Johann Niederkofler runs a leather tanning business in Brixen im Thale where this traditional craft dating back thousands of years is today still performed with the same passion, pride and attention to detail.
Johann Niederkofler is the fourth generation of his family to run the Gerberei Johann Niederkofler tannery, which also includes a shop selling traditional clothing such as Lederhosen made using fine leather tanned in the workshop next door.
The high-tech breatheable materials used these days to make many clothes, in particular sportswear, were only introduced towards the end of the 20th century. Before that, humans used animal skins and fur for many millennia to protect themselves against the cold, rough ground, etc. However, such organic materials have one major disadvantage: they decompose over time. Therefore, many thousands of years ago, our ancestors developed ways of making animal skins tougher and more resistent to this natural decomposition process.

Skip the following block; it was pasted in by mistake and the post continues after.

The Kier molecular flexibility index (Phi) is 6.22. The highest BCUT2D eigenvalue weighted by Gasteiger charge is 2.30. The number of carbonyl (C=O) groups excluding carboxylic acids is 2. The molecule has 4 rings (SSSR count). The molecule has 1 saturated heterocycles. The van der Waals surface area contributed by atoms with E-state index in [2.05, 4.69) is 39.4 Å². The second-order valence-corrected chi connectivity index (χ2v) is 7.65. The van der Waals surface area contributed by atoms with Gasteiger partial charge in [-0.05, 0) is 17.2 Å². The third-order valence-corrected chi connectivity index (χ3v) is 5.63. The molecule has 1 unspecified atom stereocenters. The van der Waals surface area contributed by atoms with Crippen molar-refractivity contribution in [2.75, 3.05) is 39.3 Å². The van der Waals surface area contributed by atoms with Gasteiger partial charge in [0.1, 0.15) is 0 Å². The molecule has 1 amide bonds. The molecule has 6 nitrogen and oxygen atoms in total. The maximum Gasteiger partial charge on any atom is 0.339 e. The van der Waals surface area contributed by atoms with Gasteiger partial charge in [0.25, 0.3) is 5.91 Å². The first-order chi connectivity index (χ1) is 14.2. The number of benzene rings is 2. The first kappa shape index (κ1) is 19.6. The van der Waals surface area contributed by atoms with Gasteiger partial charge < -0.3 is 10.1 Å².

The technique used today to tan skin is essential the same as all those years ago – tanning agents are applied to the skin in order to prevent natural organisms from causing it to rot. The main difference between the modern tanning process and that used in the past – or, you could also say, the main difference between the techique used today in huge industrial tanning centres such as those in India and that employed by small family-run businesses such as that run by Johann Niederkofler – is that the latter place great value on ensuring that neither people nor the environment suffer as a result. Johann Niederkofler and his team specialise in wet white tanning (which uses minerals to tan the leather) and fish-oil tanning. Both techniques, which date back many centuries and are only performed by a handful of trained experts, produce particularly fine leather such as glacé leather.